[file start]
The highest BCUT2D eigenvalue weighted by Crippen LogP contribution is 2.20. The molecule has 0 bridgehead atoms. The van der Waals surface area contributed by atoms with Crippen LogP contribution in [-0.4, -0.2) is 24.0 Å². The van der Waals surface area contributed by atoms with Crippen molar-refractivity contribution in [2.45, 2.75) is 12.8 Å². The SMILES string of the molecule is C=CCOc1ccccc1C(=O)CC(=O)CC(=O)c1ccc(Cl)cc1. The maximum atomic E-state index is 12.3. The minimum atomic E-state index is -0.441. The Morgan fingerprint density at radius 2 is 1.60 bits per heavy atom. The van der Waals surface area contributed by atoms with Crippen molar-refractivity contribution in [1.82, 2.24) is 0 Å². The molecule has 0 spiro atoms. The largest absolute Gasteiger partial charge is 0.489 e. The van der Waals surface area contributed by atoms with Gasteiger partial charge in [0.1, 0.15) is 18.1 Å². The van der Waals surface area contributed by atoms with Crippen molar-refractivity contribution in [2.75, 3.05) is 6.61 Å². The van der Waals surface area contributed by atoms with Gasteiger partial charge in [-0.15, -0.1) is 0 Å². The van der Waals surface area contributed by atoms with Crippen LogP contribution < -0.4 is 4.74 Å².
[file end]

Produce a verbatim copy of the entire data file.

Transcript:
The highest BCUT2D eigenvalue weighted by Crippen LogP contribution is 2.20. The molecule has 0 bridgehead atoms. The van der Waals surface area contributed by atoms with Crippen LogP contribution in [-0.4, -0.2) is 24.0 Å². The van der Waals surface area contributed by atoms with Crippen molar-refractivity contribution in [2.45, 2.75) is 12.8 Å². The SMILES string of the molecule is C=CCOc1ccccc1C(=O)CC(=O)CC(=O)c1ccc(Cl)cc1. The maximum atomic E-state index is 12.3. The minimum atomic E-state index is -0.441. The Morgan fingerprint density at radius 2 is 1.60 bits per heavy atom. The van der Waals surface area contributed by atoms with Crippen molar-refractivity contribution in [1.82, 2.24) is 0 Å². The molecule has 0 spiro atoms. The largest absolute Gasteiger partial charge is 0.489 e. The van der Waals surface area contributed by atoms with Gasteiger partial charge in [0.1, 0.15) is 18.1 Å². The van der Waals surface area contributed by atoms with Crippen molar-refractivity contribution in [2.75, 3.05) is 6.61 Å². The van der Waals surface area contributed by atoms with Gasteiger partial charge in [-0.15, -0.1) is 0 Å². The van der Waals surface area contributed by atoms with Crippen LogP contribution < -0.4 is 4.74 Å².